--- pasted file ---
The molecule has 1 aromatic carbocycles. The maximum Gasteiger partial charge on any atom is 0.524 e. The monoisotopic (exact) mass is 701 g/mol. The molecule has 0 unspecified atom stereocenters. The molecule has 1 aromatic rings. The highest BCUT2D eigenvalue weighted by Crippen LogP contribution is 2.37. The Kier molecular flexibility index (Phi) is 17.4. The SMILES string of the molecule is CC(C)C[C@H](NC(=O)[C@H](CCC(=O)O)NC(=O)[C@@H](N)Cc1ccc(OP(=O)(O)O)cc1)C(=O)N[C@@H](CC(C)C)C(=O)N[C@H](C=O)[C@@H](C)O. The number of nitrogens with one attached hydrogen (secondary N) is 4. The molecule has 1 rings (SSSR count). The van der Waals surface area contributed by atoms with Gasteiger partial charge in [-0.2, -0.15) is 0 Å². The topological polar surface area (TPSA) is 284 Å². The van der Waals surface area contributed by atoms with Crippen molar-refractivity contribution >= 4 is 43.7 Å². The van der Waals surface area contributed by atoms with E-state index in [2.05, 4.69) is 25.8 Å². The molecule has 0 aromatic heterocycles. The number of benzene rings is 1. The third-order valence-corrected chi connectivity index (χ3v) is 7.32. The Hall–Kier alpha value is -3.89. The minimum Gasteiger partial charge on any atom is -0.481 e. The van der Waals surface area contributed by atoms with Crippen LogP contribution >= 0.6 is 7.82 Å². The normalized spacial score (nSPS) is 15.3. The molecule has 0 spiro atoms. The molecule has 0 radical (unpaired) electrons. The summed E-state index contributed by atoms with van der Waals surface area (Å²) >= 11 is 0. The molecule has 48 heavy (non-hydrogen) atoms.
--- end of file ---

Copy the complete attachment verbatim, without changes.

The molecule has 1 aromatic carbocycles. The maximum Gasteiger partial charge on any atom is 0.524 e. The monoisotopic (exact) mass is 701 g/mol. The molecule has 0 unspecified atom stereocenters. The molecule has 1 aromatic rings. The highest BCUT2D eigenvalue weighted by Crippen LogP contribution is 2.37. The Kier molecular flexibility index (Phi) is 17.4. The SMILES string of the molecule is CC(C)C[C@H](NC(=O)[C@H](CCC(=O)O)NC(=O)[C@@H](N)Cc1ccc(OP(=O)(O)O)cc1)C(=O)N[C@@H](CC(C)C)C(=O)N[C@H](C=O)[C@@H](C)O. The number of nitrogens with one attached hydrogen (secondary N) is 4. The molecule has 1 rings (SSSR count). The van der Waals surface area contributed by atoms with Gasteiger partial charge in [-0.2, -0.15) is 0 Å². The topological polar surface area (TPSA) is 284 Å². The van der Waals surface area contributed by atoms with Crippen molar-refractivity contribution >= 4 is 43.7 Å². The van der Waals surface area contributed by atoms with E-state index in [2.05, 4.69) is 25.8 Å². The molecule has 0 aromatic heterocycles. The number of benzene rings is 1. The third-order valence-corrected chi connectivity index (χ3v) is 7.32. The Hall–Kier alpha value is -3.89. The minimum Gasteiger partial charge on any atom is -0.481 e. The van der Waals surface area contributed by atoms with Crippen LogP contribution >= 0.6 is 7.82 Å². The normalized spacial score (nSPS) is 15.3. The molecule has 0 spiro atoms. The molecule has 0 radical (unpaired) electrons. The summed E-state index contributed by atoms with van der Waals surface area (Å²) >= 11 is 0. The molecule has 48 heavy (non-hydrogen) atoms.